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Brake van and guard's van are terms used mainly in the UKmarker and Australia for a railway vehicle equipped with a hand brake which can be applied by the guard. The equivalent North American term is caboose but a British brake van and a caboose are very different in appearance because the former usually has only four wheels while the latter usually has bogies.

Many British freight trains formerly had no continuous brake so the only available brakes were those on the locomotive and the brake van. Because of this shortage of brake power the speed was restricted to 25 mph.

In the 21st century, brake vans are rare, because freight trains now have continuous air brakes, but they can still be seen on heritage railways.


Great Britain

In the UK the brake van performed a function similar to the caboose on North American railroads, being the accommodation for the train crew at the rear of the train, specifically the train guard, hence its alternative name.


In Great Britainmarker, freight trains without a continuous train braking system in either the whole train or the rearmost section of the train (unfitted or partly fitted in UK railway parlance) were still prevalent in the 1970s but mostly eliminated by the 1980s. As of 2008, they are seen rarely on the main national rail network. On these trains, the brake van had two additional functions: the guard would use the brake van's brakes to assist with keeping the train under control on downwards gradients and whenever he could see that the locomotive's crew was attempting to slow the train; second, the brakes were left set on at a low setting all the time to ensure that the loose chain couplings often used between unfitted cars were kept taut, to minimise the risk of snapped coupling chains from the locomotive "snatching" or jerking, which was particularly problematic in the days of steam locomotives. Brake vans thus had a significant amount of ballast weight built into their structure to increase the available braking effort.


In the 1970s the requirement for fully fitted freight trains to end with a guards van was lifted and the guard would ride in the rearmost locomotive cab, which, since the UK mostly uses double-ended locomotives, has a good view of the train. These days brake vans are only used in certain special cases, for example in trains with unusual cargoes or track maintenance trains, or when one of the few single cabbed locos are used such as the British Rail Class 20 and are consequently very rare. The nearest equivalent to a brake van still in use on main line British railways is the Driving Van Trailer (DVT), which is used on locomotive hauled trains to control the locomotive from the other end of the train in a push-pull configuration - removing the need for the locomotive to run around its train at termini. Although the DVT has braking capability of its own - this is incidental as the vehicle's primary purpose is to allow the train to be driven from the opposite end of the train to the locomotive, as well as providing accommodation for bulky luggage.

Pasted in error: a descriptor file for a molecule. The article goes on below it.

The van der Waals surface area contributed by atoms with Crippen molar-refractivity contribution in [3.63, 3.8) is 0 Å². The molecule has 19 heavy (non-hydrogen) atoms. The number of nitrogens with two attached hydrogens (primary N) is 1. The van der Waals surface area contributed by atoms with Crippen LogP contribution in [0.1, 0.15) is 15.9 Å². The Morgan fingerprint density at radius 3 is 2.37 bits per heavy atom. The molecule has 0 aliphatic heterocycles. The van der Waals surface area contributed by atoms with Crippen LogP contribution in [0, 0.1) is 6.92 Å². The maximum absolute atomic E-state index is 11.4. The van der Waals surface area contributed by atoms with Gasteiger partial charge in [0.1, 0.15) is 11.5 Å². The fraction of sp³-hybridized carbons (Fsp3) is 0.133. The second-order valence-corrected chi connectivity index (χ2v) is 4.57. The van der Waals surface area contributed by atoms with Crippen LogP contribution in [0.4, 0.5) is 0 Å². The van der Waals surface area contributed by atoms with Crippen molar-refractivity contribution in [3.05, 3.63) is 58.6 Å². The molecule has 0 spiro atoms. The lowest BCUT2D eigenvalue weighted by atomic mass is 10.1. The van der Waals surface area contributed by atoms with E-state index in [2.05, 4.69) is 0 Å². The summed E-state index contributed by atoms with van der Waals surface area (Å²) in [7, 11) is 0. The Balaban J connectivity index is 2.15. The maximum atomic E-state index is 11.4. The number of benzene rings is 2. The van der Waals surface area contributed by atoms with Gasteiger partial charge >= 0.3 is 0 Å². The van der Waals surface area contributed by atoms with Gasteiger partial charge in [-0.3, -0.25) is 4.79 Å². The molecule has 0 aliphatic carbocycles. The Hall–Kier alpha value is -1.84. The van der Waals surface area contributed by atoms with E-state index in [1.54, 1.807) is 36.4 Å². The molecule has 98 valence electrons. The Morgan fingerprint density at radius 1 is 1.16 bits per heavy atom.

In Australia, brake vans (or guard's vans - both terms were in common use) were often also used for carrying parcels and light freight and usually had large compartments and loading doors for such items. Some of the larger vans also included a compartment for passengers travelling on goods services or drovers travelling with their livestock.


Indian brake van
In India, brake vans are still in use to a great extent on passenger trains and goods' trains (freight trains). The brake van in the passenger trains (usually the last coach in the train) consists of an enclosed room/cabin with two small seats faced opposite to each other, one seat having the writing table for the guard to assist writing and working his train, the opposite seat being a spare. The van also consists of a small lavatory. The speciality of the passenger brake van is a small dog box where a passenger can carry their pet along with them while they travel in the same train in a different coach. The guard generally remains responsible for the water and pet food while the train is moving and there are features to the dog box to allow the same. The brake van also consists of a stretcher, ETL box (Emergency Train Lighting), a stand to hold the lamp signal during the night. The vacuum or air pressure gauge is hosted in front of the guard's seat with a lever to operate it in case of emergency. There is another manual hand brake which can be used in case of high emergency.The goods brake van in India is less attractive, is generally the last bogie on the train, open on both sides, does not necessary consists of interior lighting/lamps but it does house a small WC lavatory seat for the guard owing to their long hours on freight trains. The van is less secure and has less features as compared to the passenger brake van.

Passenger brake van

A passenger brake van originally served the same purpose as a goods brake van but, when continuous brakes became standard on passenger trains, its use changed. The hand brake is still fitted but is for emergency use, and for when the train is parked without a locomotive present. The vehicle also provides a compartment for the guard, a luggage compartment and, sometimes, passenger accommodation as well.


Examples of British passenger brake vans include:

Support coaches

In the UK, converted British Railways Mark 1 passenger brake vans are used as the basis of preserved steam locomotive support coaches.

See also


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